9 Eamon McGrath deserves a lot more attention than he gets. And here’s your chance to give him some. The Canadian singer-songwriter just shared In Like a Lion, a warmhearted acoustic ballad featuring Leah Fay and The Devastation Trio that will hopefully appear on his upcoming album Guts. Which should be followed by some commercial glory, if there’s any justice in this world. SAYS THE PRESS RELEASE: “The consummate author and songwriter has put the final touches on what is becoming a landmark outpouring of work from the 30-year-old Toronto-based musician. In an exploration that began with Tantramar, McGrath expands on that album’s dark, introspective and atmospheric musical landscape that many call Canadiana: Americana’s darker, colder, Northern cousin.” Listen up:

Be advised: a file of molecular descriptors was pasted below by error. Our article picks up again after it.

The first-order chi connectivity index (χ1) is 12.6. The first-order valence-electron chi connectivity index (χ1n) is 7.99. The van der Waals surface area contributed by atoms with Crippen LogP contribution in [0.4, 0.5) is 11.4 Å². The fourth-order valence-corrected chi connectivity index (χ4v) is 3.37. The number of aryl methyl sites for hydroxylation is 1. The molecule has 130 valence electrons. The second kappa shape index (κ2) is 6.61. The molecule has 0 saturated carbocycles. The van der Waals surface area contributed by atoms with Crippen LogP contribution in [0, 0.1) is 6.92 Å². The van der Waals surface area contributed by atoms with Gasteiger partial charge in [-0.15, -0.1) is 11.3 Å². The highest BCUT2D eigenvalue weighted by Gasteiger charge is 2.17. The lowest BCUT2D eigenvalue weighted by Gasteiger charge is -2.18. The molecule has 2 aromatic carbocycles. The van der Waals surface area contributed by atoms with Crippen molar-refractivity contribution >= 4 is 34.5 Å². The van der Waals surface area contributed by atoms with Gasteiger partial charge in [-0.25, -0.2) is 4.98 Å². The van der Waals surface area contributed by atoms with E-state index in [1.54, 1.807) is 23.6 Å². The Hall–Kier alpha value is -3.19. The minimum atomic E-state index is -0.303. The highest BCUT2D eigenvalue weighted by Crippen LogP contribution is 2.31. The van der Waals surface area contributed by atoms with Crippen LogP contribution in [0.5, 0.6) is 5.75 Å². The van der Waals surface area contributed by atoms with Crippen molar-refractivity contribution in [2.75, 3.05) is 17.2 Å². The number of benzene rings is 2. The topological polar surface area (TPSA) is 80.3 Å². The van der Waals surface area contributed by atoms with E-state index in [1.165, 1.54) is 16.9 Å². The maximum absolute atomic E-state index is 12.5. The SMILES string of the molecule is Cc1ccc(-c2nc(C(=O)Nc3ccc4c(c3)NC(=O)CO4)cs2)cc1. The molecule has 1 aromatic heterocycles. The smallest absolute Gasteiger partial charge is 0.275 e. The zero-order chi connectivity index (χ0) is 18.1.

10 I can only presume that San Jose rockers Zed take their name from the Pulp Fiction character. Of course, they’re a long way from, you know, dead. In fact, they’re most definitely alive and kicking on The Other Kind, a blazing boogie-metal blast from their fittingly titled July 26 album Volume. Bring out the gimp. SAYS THE PRESS RELEASE: “Making their roaring presence felt in the Bay Area rock scene since 2007, with heavy footprints and sonically indelible marks are San Jose earth shakers ZED. With a sound based on the core principles of blues, heaviness and groove, this quartet is the genuine article. No bell bottoms, wizard sleeves or hip huggers for this crew. Instead, it’s a barrage of head-bobbing, air-guitaring, hip-shaking, blues-driven riffage as delivered by the true bastards of rock and roll.” What’s wrong with bell bottoms?